This month we share some reflections from Grace Baruta, who is a PhD candidate in the Hirota Laboratory at the University of Calgary. I have known Grace since she was a summer student, and she has always taken the time to research options and map out an approach, from the sample preparation to image analysis. Grace also builds community and is the lead facilitator for our imaging platform’s Data Café, an informal opportunity for graduate students to share results and exchange advice about imaging.
My journey with microscopy started several years ago, as a young and hopeful scientist seeing beautiful images in scientific publications and presentations. I began my microscopy journey with a widefield microscope, generating wound healing images. Using phase contrast microscopy, I examined the effect of various nuclear receptor agonists on the rate of wound healing (See figure in publication). Although, in the end, my workflow was streamlined, it took months to optimize the various steps. In the beginning, image analysis was a daunting challenge, but over time and with guidance from others I found a way to individually track individual cells over time. Now looking back, I see that there were more automated ways to measure individual cell migration, but I learned so much from this experience of tracking individual cells over time using ImageJ. I enjoyed my imaging-centred project so much that I decided to pursue graduate school and it’s been quite the adventure. However, if I could impart some imaging wisdom to my younger biologist self, this is what I would say.
First, do your research. Before touching a microscope or examining a sample, take the time to understand what it is you are doing and why you are using imaging to do it. As an eager master’s student, I didn’t always take the time to assess the reasoning behind my initial experiments, costing me time and causing frustration. Generating a concrete hypothesis for what you expect to see and why can help to prevent this. Consider your experimental rationale and its foundation in preliminary data or published research. Only once you understand the fundamentals of your experiments can you embark on imaging. This knowledge will shape the controls that you use and will aid you in interpreting unexpected results.
Second, seek guidance from others but only after you’ve done your own research. No one can be successful in isolation and the benefits of working on experiments on your own are often limited. Instead, seek out your peers and experts in your research area; often, they will be willing and happy to help. The prerequisite to seeking out guidance is to put in the time to search for answers on your own first. This will give you insight on what to ask and will respect the advisor’s time. Beyond this, it will aid in retaining the advice you receive, since you will have a framework of knowledge based on your review of the literature.
Finally, be flexible. Experiments will not work, and imaging will often not go as planned. Your project and environment might change during graduate school, and you will certainly change from this experience. When I was young, my mother would tell me I needed an “open hand” to accept what life chooses to give me. I internalize this concept a lot more now as an adult working towards a PhD. I can only control what I put into a scientific experiment and must keep an “open hand” about the results. Put your all into the hypothesis and rationale behind your imaging experiment but be flexible about what the results may tell you or what changes may need to be implemented when processing data.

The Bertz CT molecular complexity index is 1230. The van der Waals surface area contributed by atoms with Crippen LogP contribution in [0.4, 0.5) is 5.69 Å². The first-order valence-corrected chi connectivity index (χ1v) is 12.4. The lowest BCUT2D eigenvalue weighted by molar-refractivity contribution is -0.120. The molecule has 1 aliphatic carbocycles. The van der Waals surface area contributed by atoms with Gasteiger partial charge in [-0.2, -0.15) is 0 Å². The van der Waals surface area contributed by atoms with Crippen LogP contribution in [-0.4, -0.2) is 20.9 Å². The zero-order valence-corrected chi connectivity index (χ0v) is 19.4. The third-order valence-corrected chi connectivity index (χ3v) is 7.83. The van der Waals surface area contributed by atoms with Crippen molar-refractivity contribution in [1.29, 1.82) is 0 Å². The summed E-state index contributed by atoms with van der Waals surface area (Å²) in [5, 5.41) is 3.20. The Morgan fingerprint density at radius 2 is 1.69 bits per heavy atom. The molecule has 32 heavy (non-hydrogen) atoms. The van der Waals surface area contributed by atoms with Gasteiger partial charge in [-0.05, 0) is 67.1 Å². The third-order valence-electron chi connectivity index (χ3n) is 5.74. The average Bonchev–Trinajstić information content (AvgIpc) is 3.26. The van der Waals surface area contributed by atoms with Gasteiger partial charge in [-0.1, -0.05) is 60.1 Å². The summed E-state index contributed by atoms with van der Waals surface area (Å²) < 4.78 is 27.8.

Figure 1: Host-pathogen interactions in a mouse intestinal monolayer with a heterogenous cell population
I think about the lessons I have learned often as I pursue my PhD. I’ve been fortunate to be able to hone my imaging and image analysis skills in the past few years, while exploring the host-pathogen interactions of a certain bacteria in mouse small intestinal organoids. I’ve had opportunities to be flexible while generating a novel model to study host-pathogen interactions in a mouse intestinal monolayer with a heterogenous cell population (See figure 1 above). I wouldn’t have been able to generate this model without a well rationed hypothesis and innumerable hours of research and failed investigations. For example, generating a model system to study the pathogen I was interested in took months of failed attempts before I stumbled on a protocol that actually generated a heterogenous monolayer. I also wouldn’t have been able to do this on my own; I’ve received mentorship from many individuals that have paved the way. Currently, my life quote is “traveler, there is no path, the path is made by walking” – Antonio Machado, Border of a Dream: Selected Poems. The imaging scientist designs the experiment to the best of their ability, but the path to successful imaging and analysis is “made by walking” in that imaging scientists must experiment and find their own way.